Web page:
I hope you found the first part of the Preggy Beauty series (on Skin During Pregnancy) useful.
Today I’d love to chat about hair & pregnancy. There still seems to be many old wives’ tales out there – especially when it comes to hair. Well the guessing is over. I prompted some experts for the facts. Here they are:
“What your hair will look like in pregnancy is unique to every women,” explains Jana Aspeling, Wella Colour Master, owner & stylist at Sculpt Hair (in Parkhurst, Jozi) she also happens to be pregnant with baba nr 2 at the moment. “Some people believe that when you’re expecting a girl your hair & nails look a certain way & that a boy will have a different effect. But it has nothing to do with the gender of the child. It’s all about how your body reacts to the hormones. A big influencing factor on your hair during pregnancy is the supplements that you take. Remember that at no other time in your life will you take as many supplements as during pregnancy.”
WHY DO PREGNANT WOMEN HAVE SUCH THICK BEAUTIFUL HAIR?
About 90% of women will experience thicker hair during pregnancy. Your hair has three growth stages & during pregnancy the hair shedding phase is delayed. When you’re not pregnant, you will lose about 100 hair per day. During pregnancy, though, you might only lose 30 hairs per day, hence the shiny, think, beautiful mane. Then, after the pregnancy, your body is no longer in the ideal hormonal state, so your hair starts to fall out. “Often, hair will come out in bunches, which will totally frazzle some women. Be assured though, you will not be bold for the rest of your life. You will usually start seeing new growth about three months after the birth,” says Jana.
As with most things in pregnancy, post-pregnancy hair loss & the subsequent regrowth is also unique to each woman. Some will feel that their hair is just thinner (in general), while others will notice patches falling out. (Eek!) Jana says that breastfeeding women tend to experience hair loss a bit slower because more hormones rush through their bodies. “Remember that the higher your oestrogen levels, the thicker your hair will be. Higher testosterone levels means more hair loss.”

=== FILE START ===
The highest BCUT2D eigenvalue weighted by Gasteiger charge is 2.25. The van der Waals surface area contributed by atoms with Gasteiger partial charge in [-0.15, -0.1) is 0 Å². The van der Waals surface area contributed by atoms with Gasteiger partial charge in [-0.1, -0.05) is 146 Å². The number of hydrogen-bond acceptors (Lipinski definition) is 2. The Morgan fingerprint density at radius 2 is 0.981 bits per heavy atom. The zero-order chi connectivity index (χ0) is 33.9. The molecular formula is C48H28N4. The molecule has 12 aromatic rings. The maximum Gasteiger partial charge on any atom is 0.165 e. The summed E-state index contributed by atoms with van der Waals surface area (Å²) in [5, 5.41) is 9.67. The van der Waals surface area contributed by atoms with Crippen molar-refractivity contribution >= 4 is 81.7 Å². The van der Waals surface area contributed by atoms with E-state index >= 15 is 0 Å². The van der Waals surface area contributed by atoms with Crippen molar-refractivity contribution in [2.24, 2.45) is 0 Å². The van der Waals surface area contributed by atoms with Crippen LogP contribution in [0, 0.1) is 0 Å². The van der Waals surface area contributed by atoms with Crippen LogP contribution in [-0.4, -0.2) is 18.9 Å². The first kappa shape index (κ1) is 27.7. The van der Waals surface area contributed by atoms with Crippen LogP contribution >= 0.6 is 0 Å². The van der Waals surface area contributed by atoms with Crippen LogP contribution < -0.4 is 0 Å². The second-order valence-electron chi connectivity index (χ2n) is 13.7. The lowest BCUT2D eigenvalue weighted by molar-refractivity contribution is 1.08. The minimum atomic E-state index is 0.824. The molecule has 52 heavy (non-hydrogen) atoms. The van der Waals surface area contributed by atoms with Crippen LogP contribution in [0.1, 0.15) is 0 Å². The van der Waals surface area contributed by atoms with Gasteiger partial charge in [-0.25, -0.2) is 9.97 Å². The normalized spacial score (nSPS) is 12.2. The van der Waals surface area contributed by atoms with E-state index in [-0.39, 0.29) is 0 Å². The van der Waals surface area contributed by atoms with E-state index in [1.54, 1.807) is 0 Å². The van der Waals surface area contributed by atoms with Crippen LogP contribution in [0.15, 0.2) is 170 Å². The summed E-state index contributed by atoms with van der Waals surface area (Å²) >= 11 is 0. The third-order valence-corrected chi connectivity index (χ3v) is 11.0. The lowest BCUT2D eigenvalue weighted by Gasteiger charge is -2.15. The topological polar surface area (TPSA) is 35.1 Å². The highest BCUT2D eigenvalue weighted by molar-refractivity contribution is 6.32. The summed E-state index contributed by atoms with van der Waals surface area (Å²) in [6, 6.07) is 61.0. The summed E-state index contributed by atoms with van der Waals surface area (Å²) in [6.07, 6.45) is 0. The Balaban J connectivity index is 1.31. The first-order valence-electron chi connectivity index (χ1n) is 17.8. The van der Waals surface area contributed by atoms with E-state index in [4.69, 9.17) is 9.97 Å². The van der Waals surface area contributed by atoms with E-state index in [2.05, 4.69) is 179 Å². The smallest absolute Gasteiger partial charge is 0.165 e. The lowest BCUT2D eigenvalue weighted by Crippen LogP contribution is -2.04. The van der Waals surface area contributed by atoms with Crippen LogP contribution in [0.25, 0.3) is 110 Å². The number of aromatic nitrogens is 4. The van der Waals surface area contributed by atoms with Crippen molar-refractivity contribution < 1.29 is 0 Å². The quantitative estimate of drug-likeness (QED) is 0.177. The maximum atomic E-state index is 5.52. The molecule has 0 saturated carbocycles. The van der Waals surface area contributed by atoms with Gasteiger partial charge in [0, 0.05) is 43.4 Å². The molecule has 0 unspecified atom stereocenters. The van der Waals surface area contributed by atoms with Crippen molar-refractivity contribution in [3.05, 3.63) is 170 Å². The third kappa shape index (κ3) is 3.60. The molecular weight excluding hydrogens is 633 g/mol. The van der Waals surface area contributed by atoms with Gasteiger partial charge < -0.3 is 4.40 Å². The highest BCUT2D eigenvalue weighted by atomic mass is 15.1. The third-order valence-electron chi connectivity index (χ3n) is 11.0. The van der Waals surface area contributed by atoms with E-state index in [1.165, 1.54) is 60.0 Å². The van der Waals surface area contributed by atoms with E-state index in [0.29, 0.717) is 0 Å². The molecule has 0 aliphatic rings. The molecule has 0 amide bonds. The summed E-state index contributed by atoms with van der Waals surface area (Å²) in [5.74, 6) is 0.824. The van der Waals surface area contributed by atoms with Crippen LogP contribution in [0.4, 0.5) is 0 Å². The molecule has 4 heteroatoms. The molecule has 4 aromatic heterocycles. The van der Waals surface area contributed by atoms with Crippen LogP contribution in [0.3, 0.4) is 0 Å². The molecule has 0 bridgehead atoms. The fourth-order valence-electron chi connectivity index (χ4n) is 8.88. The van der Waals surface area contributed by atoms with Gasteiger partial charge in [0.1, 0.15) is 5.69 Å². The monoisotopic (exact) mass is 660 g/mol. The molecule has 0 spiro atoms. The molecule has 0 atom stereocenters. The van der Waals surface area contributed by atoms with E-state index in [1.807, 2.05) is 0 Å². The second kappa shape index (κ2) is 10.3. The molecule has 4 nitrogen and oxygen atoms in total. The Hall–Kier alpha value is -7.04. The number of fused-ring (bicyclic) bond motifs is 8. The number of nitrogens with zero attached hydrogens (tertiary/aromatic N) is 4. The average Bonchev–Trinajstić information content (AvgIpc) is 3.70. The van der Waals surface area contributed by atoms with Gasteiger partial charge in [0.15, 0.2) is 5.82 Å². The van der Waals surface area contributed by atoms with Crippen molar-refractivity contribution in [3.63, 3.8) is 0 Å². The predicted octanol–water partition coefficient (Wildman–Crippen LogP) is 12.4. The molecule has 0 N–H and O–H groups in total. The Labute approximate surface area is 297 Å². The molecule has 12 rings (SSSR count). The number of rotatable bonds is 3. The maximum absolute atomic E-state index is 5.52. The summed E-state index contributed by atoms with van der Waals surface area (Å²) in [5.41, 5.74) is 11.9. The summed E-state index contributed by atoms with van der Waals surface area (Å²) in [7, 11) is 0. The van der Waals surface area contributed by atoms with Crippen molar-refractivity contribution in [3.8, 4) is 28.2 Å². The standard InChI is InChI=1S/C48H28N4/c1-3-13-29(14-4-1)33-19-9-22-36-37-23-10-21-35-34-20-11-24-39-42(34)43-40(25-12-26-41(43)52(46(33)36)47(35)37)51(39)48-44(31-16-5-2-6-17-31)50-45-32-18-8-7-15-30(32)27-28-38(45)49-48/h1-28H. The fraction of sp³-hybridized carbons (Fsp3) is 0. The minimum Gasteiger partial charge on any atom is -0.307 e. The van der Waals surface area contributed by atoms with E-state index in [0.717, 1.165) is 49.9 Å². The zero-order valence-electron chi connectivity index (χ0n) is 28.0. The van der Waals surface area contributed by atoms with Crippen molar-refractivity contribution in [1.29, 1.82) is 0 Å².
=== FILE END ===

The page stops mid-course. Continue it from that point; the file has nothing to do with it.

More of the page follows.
So, what can you do? “Continue to take your preggy vitamins after the birth. Also make sure that you continue to eat balanced meals.
WHAT ABOUT HAIR COLOUR?
David Gillson, master stylist and partner at Carlton Hair, says: “I would be cautious to say that women should not colour their hair. However, it is important to choose a colour that is free of ammonia, parabens, sulphates and ideally even fragrance free. Fragrance is not necessarily bad, but it could be masking something that is.”
“You can still continue to colour your hair,” agrees Jana. “When it’s a first pregnancy & the client is nervous, I recommend a colour shampoo to get them through the first 12 weeks. But unless you have open wounds on your head, the hair colour will not affect the baby. Regular hair colour is 100% safe.”
Highlights are also safe, as the dye will barely touch your scalp. “There are certain salon hair colours that don’t even contain ammonia these days, which is what you want to stay away from during pregnancy,” says David.
Jana advises clients to stay away from henna. Even though it is a natural product, it is very unpredictable & very bad for your hair in the long run.
“Black women have been chemically treating their hair for hundreds of years, as it is the best option for ease of combing and styling,” explains Mimmi Biggar, head of education at AMKA, holding company of products like Black Like Me, Sheen & EasyWave.
“Like all chemicals, if abused it will definitely lead to a chemical burn, over processing or degrees of breakage. However, if used correctly all relaxers are perfectly safe to use during pregnancy. The actives in the chemical are definitely not potent to the point of being able to be absorbed into the bloodstream and hurt the unborn foetus.” Biggar compares relaxers to household cleaners, soaps, shampoos and even hairsprays which can and will not cross the placenta. “If done once six weekly and instructions are adhered to, then all is safe with your chosen relaxer service.”
AND BRAZILIAN BLOWOUTS?
David & Jana are both clear on the subject of Brazilians during pregnancy: stay away.
Remember: like with all beauty treatments during pregnancy: it’s YOUR body & YOUR baby, so if you’re not comfortable with hair colour (& can bear the sight of grey hair) or any other hair treatment, then don’t do it.
My personal best hair tip for new mommies: get yourself some dry shampoo. It does wonders for your self-esteem on those I-haven’t-even-had-a-chance-to-go-to-the-loo-days!
There you have it. Now you can have beautiful hair during & after pregnancy!